NAIROBI (Reuters) - Kenyan President Uhuru Kenyatta on Wednesday urged Burundian leader Pierre Nkurunziza to revive peace talks and prevent the east African nation from plunging into full-blown war.
Burundi has been mired in a political crisis since President Pierre Nkurunziza announced in April he planned to run for a third term - a move opponents said violated the constitution and a peace treaty that ended a 12-year civil war in 2005.
Hundreds have been killed since April and 217,000 people have fled to neighbouring countries, kindling fears of a slide into ethnic conflict in a region where memories of the 1994 genocide in neighbouring Rwanda are still raw.
“The buck stops with President Nkurunziza. That is why we are encouraging him to involve all parties in the search for a solution to the conflict,” Kenyatta said, according to a statement released by Kenya’s presidency.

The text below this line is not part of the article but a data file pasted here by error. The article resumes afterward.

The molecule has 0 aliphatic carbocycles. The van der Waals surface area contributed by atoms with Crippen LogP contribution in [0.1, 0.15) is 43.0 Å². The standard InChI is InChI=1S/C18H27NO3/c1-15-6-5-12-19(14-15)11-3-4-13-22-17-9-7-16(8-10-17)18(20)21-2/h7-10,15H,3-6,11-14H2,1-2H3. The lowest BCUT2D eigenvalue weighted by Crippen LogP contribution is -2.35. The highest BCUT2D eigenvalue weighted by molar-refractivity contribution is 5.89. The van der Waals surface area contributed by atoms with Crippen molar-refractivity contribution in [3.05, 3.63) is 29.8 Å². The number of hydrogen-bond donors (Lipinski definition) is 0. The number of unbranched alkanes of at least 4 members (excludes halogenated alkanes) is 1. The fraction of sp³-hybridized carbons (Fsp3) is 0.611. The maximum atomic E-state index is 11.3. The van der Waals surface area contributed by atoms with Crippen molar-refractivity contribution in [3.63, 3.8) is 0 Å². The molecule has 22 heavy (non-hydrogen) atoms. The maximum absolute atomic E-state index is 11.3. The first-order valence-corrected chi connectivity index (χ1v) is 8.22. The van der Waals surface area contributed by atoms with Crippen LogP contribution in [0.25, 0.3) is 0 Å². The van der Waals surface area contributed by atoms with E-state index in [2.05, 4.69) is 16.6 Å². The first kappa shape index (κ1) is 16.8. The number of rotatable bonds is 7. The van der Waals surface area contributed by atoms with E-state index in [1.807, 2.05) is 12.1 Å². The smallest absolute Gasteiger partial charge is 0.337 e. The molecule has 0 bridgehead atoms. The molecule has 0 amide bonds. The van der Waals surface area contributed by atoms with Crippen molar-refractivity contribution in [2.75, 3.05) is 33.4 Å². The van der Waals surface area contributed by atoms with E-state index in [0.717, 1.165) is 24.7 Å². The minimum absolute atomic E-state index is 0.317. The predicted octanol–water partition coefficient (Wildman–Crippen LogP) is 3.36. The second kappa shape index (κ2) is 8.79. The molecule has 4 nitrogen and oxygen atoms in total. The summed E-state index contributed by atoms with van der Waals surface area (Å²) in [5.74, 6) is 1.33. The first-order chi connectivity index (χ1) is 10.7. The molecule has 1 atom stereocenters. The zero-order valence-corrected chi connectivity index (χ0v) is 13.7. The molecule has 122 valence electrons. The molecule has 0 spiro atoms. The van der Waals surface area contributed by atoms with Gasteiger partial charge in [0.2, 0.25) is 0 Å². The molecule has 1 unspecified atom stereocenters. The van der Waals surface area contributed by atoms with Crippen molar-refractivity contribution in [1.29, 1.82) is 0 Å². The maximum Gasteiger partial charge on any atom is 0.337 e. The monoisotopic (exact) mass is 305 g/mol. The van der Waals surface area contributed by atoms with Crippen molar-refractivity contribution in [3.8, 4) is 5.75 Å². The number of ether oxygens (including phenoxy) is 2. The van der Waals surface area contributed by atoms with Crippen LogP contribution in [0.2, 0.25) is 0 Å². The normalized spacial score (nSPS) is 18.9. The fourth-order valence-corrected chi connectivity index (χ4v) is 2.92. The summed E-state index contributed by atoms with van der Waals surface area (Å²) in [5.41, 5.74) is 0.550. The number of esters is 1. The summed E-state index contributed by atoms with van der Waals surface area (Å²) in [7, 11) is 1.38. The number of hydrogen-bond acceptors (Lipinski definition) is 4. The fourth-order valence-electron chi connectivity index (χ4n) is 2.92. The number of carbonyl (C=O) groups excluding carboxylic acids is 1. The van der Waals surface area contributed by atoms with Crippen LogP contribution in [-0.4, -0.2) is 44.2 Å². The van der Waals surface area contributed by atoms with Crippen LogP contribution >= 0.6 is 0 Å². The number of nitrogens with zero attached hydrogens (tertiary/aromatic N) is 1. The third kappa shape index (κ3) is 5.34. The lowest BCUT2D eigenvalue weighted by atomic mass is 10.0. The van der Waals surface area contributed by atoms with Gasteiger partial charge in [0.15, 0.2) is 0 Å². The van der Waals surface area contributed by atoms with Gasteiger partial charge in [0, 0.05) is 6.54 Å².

“Peace and stability in Burundi overrides all other issues. All parties must be brought on board to restore normalcy.”
Kenyatta spoke after meeting with Zhong Jianhua, China’s special representative on African affairs, in the Kenyan capital, Nairobi.
Zhong said China has vast interests in the region and is increasingly becoming concerned about the conflict in Burundi, according to the Kenyan presidency statement.
Zhong also called for Nkurunziza to be more receptive to dialogue, adding that China and the international community were ready to offer help to resolve the conflict.
Medical organisation Doctors Without Borders (MSF) said it treated 60 people on Monday after several grenade explosions were reported in flashpoint Bujumbura districts.